Renaming A Rose?

“What’s in a name?” the famous question that plagues the hearts and minds of modern day Romeos and wanna-be Juliets extends even beyond the realm of romance and forbidden love.  The title you’re given means everything, whether you’re in agreement with it or not, or you happen to be in love or not.  When it comes to reputation, to uphold said title guides character and action.  To be called one thing when you wish to be called another is perhaps one of the greatest disappointments forced to be endured….
“A rose by any other name would smell as sweet.”  Sure that’s true, but Shakespeare doesn’t seem to realize that when a rose isn’t a rose, it’s not a rose!  Roses are notorious for being sweet-smelling and beautiful; a reputation.  The image formed upon the words “a dozen roses” is one of delight and maybe even envy, depending on who is receiving said roses.  If one were to say “a dozen Venus flytraps,” well, there would be a much less enthusiastic response.  Call a rose a Venus flytrap, and there’s sure to be some ill-feelings towards you.
The same principle applies to people.  Most of us want to be seen as, and actually be, good and upright people.  You want the image that pops up when people say your name to be a positive one.  When people talk about you, you want them to say, “Yeah, he’s a great guy!”  To be that one person, that when mentioned, the expressions o f those around become pained or condescending, is not what you want at all.  Therefore, we spend our time trying to actually be what we want people to see us as.  Our reputation, our title, our name, shapes who we become, who we are, and what we do.  If you want to be seen as courageous, you may go out and fight a battle.  Or from a negative aspect, if, for some strange reason, you want to be seen as scary and tough, you would walk around beating people up and swearing.  The titles we are given, the names we are given, describe who we are as people.  Call someone you know to be brave a coward, and you better be ready for their response.  Nonetheless, though we may strive to be something we are not, we may not necessarily reach our goal.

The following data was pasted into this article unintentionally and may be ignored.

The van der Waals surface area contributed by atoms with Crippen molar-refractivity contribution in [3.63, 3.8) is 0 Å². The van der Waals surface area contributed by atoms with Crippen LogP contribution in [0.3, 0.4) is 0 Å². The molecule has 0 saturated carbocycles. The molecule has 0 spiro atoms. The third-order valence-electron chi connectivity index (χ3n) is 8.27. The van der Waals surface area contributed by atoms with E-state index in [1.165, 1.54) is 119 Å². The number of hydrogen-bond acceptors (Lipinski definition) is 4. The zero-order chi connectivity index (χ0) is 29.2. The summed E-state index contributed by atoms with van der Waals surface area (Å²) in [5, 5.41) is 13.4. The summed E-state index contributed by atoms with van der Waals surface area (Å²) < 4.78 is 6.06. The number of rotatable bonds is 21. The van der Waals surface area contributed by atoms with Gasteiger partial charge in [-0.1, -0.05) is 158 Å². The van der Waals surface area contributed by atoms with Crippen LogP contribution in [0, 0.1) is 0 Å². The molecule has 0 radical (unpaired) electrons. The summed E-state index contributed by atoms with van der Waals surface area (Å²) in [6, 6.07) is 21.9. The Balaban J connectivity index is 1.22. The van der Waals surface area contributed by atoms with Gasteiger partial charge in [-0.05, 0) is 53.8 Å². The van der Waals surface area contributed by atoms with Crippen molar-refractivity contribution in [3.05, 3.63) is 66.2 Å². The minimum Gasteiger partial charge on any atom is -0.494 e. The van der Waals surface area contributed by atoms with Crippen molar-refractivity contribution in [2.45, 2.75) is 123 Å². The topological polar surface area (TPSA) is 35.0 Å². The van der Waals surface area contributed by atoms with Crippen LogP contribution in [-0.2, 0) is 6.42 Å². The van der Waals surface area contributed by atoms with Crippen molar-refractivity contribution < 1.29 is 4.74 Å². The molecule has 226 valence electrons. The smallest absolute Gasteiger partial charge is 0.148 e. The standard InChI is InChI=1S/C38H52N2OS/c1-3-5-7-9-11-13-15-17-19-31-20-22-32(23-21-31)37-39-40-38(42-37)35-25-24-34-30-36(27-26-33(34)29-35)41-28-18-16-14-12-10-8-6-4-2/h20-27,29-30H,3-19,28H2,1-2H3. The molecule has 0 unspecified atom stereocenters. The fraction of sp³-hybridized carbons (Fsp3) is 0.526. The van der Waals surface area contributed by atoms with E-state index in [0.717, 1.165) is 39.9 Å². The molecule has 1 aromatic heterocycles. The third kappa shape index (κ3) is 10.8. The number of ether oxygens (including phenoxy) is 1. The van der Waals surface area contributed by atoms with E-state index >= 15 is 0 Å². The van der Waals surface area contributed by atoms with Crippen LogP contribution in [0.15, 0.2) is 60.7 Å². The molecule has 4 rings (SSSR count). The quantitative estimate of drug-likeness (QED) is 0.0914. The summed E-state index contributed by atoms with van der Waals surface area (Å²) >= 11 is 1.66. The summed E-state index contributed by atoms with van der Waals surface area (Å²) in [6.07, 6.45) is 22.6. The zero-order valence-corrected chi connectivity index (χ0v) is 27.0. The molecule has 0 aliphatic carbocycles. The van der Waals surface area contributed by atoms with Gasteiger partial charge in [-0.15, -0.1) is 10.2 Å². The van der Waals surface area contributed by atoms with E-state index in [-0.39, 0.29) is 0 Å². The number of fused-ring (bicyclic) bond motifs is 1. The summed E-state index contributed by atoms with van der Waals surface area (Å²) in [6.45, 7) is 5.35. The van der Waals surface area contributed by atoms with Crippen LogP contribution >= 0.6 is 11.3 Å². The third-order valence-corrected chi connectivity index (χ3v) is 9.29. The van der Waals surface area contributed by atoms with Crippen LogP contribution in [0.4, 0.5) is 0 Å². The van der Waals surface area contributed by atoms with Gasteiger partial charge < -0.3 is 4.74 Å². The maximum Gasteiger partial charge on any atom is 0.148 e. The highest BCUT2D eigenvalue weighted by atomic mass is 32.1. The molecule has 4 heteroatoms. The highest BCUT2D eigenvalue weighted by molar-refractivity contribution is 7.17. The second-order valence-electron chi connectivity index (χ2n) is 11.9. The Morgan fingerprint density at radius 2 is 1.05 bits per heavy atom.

Some names can be changed.  A woman can marry into a prestigious family.  A man can be promoted from “employee” to “CEO,” or “President,” or a basketball player can work hard to earn the title “point guard.”  Other names, however, can never be changed.  A mother will always be a mother, and will always have the qualities and traits a mother can have.  A murderer will always be a murderer, carrying with them the connotations and shame accompanying such a name, no matter how hard they may work to hide it.
The Venus flytrap can be called a rose.  It can think like a rose, act like a rose, move like a rose, but that still does not make it a rose.

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